Plastic is an integral material in society today, but it's degradation and abrasion into micro-and potentially nanosized particles and fibres, known as micro- and nanoplastics, throughout its life cycle present a global environmental issue. Recently, the contamination of the food we eat and the air we breathe by microplastics has prompted concerns for public health due to our inevitable exposure, the consequences of which are unknown.
Our team's interdisciplinary research addresses these important knowledge gaps across human exposure to accumulation to toxicology. Focusing on inhalation, our current work includes quantifying airborne microplastics in health-relevant size fractions; developing techniques for the detection of microplastics in complex environmental and biological matrices; and assessing the toxicity of microplastics using in vitro models of the human airway.
The Microplastics research team aims to provide a holistic understanding of the risks that microplastics present to human health. With focus on the air, this is oriented around three key elements: external exposure, internal exposure, and toxicity.
Our research on external exposure involves the characterisation and quantification of airborne microplastics in different environments, including health-relevant size fractions. For this we have focused on incorporating automation in microplastic sample analysis, using Raman imaging and chemometrics. We are also developing complimentary mass spectrometry-based methods for the detection of microplastics and their associated chemicals in complex environmental and biological matrices. More broadly, we are exploring the sources, transport, and fate of airborne microplastics in the UK.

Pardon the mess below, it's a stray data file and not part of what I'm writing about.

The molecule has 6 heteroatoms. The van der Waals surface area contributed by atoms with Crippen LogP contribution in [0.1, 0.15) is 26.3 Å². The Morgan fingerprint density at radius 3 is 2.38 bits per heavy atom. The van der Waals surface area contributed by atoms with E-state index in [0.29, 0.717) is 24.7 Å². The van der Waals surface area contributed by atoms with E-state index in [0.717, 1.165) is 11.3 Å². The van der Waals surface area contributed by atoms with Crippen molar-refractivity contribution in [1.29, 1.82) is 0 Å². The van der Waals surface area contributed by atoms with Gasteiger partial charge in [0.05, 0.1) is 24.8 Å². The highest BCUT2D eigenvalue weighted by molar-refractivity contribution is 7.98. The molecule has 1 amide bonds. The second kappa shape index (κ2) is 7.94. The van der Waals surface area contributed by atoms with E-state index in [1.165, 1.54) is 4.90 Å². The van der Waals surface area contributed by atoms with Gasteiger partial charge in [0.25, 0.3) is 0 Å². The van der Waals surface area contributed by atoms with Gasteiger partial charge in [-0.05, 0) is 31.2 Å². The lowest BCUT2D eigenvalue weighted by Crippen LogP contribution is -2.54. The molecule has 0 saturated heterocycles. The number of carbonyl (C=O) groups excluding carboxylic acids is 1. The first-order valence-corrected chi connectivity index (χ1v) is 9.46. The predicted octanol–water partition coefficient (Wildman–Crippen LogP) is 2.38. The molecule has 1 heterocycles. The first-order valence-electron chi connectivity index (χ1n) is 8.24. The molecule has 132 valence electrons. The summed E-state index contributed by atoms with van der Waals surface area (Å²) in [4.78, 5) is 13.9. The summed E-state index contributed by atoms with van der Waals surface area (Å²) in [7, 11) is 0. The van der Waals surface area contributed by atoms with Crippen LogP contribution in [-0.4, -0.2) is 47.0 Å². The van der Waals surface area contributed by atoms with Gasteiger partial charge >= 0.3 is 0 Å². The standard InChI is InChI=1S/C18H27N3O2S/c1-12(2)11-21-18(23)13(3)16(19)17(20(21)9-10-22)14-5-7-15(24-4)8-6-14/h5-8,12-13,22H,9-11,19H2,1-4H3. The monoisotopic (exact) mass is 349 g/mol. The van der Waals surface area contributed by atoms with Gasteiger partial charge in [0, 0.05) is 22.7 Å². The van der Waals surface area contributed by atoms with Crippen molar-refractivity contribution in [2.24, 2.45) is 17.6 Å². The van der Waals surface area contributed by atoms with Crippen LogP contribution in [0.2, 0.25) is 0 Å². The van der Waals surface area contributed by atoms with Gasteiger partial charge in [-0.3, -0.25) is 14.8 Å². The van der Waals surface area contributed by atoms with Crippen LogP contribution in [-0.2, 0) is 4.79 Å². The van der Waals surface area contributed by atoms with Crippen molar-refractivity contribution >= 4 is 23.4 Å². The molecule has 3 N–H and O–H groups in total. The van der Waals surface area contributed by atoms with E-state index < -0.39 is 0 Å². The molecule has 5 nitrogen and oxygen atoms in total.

This is complimented by work on internal exposure and, specifically, the occurrence of microplastics in the human lung, in collaboration with the MRC Toxicology Unit. In parallel, we are addressing microplastic toxicology using in vitro models of the human airway. Focusing on environmentally representative microplastic particles, we are interested in understanding the potential hazards, the physicochemical properties which influence this and whether these are unique to plastic.
We are always looking to improve our methods and test material and welcome opportunities for interdisciplinary collaboration.
Dr Stephanie Wright
Professor Frank Kelly
Mr Joseph Levermore